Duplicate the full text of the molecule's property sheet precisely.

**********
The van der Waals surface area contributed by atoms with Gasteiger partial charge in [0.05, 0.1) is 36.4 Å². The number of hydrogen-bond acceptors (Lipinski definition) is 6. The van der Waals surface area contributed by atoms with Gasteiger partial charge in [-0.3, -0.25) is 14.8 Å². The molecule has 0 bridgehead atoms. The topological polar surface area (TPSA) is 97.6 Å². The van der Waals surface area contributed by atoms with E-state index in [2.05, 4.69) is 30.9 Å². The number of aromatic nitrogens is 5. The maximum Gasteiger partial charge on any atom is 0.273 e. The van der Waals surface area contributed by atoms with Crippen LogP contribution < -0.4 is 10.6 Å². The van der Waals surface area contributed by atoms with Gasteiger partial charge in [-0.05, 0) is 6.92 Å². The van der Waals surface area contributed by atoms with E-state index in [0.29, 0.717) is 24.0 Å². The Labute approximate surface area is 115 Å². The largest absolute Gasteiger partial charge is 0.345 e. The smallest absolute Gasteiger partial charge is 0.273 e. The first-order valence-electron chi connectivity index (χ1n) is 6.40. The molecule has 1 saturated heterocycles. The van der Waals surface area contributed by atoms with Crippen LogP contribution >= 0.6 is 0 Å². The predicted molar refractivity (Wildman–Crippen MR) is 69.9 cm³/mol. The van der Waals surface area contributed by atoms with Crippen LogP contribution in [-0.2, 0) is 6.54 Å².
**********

The van der Waals surface area contributed by atoms with Gasteiger partial charge in [0.05, 0.1) is 36.4 Å². The number of hydrogen-bond acceptors (Lipinski definition) is 6. The van der Waals surface area contributed by atoms with Gasteiger partial charge in [-0.3, -0.25) is 14.8 Å². The molecule has 0 bridgehead atoms. The topological polar surface area (TPSA) is 97.6 Å². The van der Waals surface area contributed by atoms with E-state index in [2.05, 4.69) is 30.9 Å². The number of aromatic nitrogens is 5. The maximum Gasteiger partial charge on any atom is 0.273 e. The van der Waals surface area contributed by atoms with Crippen LogP contribution < -0.4 is 10.6 Å². The van der Waals surface area contributed by atoms with Gasteiger partial charge in [-0.05, 0) is 6.92 Å². The van der Waals surface area contributed by atoms with E-state index in [0.29, 0.717) is 24.0 Å². The Labute approximate surface area is 115 Å². The largest absolute Gasteiger partial charge is 0.345 e. The smallest absolute Gasteiger partial charge is 0.273 e. The first-order valence-electron chi connectivity index (χ1n) is 6.40. The molecule has 1 saturated heterocycles. The van der Waals surface area contributed by atoms with Crippen LogP contribution >= 0.6 is 0 Å². The predicted molar refractivity (Wildman–Crippen MR) is 69.9 cm³/mol. The van der Waals surface area contributed by atoms with Crippen LogP contribution in [-0.2, 0) is 6.54 Å².